Life Sciences Research for Lifelong Health

Nuclear Dynamics

Nuclear Dynamics Explained

Our genomes influence nearly all aspects of our daily lives, from our health and well-being to our susceptibility to disease. We carry out basic research to create an integrated understanding of control of genome function in relation to health, immunity and ageing. 

Our immune system functions throughout our lives to protect us from infection, but becomes noticeably less effective in the elderly. The causes of this decline lie in part in the mechanisms that control our genome.

B cells produce antibodies, which tag molecules of invading infectious agents, such as bacteria and viruses, to mark them for destruction. In order to respond to new infections throughout life, new B cells must be produced in massive numbers, and these cells have to produce millions of different antibodies to ensure that any potential foreign invader is detected.

Antibody repertoire

Unfortunately, ageing results in a decrease in the number of different antibodies that our B cells produce, which leaves the elderly especially susceptible to infection and disease. We have discovered that this age-related decline in antibody repertoire has its origins in our genome.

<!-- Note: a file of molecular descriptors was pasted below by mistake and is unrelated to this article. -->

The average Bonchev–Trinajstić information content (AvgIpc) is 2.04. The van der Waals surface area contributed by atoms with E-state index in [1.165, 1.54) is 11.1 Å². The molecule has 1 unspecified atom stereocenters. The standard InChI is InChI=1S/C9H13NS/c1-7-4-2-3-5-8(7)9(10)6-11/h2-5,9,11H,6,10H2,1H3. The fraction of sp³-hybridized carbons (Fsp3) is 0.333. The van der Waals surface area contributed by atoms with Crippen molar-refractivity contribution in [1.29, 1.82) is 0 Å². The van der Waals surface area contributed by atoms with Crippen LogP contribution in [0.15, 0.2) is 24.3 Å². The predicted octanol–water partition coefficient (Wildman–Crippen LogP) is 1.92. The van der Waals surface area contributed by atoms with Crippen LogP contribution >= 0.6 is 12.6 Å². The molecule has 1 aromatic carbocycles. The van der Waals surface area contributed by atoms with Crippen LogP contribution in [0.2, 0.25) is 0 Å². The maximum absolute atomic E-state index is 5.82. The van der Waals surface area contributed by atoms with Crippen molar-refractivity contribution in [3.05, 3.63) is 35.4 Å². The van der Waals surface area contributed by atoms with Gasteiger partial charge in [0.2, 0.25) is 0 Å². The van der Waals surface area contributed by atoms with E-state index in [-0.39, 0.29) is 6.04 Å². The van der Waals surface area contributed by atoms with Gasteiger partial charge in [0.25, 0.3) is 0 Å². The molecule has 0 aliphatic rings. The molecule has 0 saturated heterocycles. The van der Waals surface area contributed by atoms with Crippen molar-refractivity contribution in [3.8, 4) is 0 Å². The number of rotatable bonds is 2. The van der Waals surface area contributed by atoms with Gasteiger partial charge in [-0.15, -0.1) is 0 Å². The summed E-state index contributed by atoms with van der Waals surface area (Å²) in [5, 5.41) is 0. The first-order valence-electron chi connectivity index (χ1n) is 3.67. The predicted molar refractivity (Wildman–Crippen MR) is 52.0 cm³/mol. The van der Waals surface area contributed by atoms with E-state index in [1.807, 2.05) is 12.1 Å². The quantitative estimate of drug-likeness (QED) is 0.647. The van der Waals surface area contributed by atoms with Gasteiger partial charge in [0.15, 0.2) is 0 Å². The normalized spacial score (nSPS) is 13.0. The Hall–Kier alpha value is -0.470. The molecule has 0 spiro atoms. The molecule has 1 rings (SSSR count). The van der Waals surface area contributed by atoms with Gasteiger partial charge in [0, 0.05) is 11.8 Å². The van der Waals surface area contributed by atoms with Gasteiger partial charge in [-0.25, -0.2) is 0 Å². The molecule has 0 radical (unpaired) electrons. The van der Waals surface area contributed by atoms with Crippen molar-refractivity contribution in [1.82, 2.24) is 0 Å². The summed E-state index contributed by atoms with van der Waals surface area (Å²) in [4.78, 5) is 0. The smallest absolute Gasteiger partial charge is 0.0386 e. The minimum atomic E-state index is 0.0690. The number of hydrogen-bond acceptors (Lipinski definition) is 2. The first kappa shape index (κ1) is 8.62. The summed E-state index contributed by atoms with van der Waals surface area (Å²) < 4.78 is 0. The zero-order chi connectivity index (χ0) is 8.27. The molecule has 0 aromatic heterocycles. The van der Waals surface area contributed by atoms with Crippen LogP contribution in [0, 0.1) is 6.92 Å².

Antibody-producing genes are incredibly large and can be likened to a warehouse containing a massive inventory of spare parts. Each B cell combines these spare parts in a unique way such that every B cell produces a single unique antibody in the hope that at least one of the millions of antibodies produced will be a match for any potential invader. This strategy is very effective in young individuals. However, B cells from aged individuals do not use the full inventory of spare parts available to them, which results in a significant decrease in the antibody repertoire. This makes it more likely that infectious invaders can escape detection and result in disease. 

Our experiments are aimed at understanding the molecular mechanisms that control our genomes with a particular emphasis on recombination of antibody genes. We do this by applying recent advances in next-generation DNA sequencing technologies to systematically make numerous genome-wide measurements in B cells.  We use multidisciplinary and systems approaches to assimilate information on the many different genetic, epigenetic, biochemical and structural parameters that affect genome function with a particular emphasis on gene control.

By integrating the massive amounts of data that we collect we will have an unprecedented view of B cell genome control at the critical stage of their life cycle when they make new antibodies. This will allow us to identify critical genes and factors that are responsible for this declining performance. 

This knowledge will be important to understand the processes of ageing, and to develop new clinical strategies and therapies to rejuvenate or prevent the decline of the immune system in later life. This will protect the most vulnerable members of our population from unnecessary opportunistic infections and disease.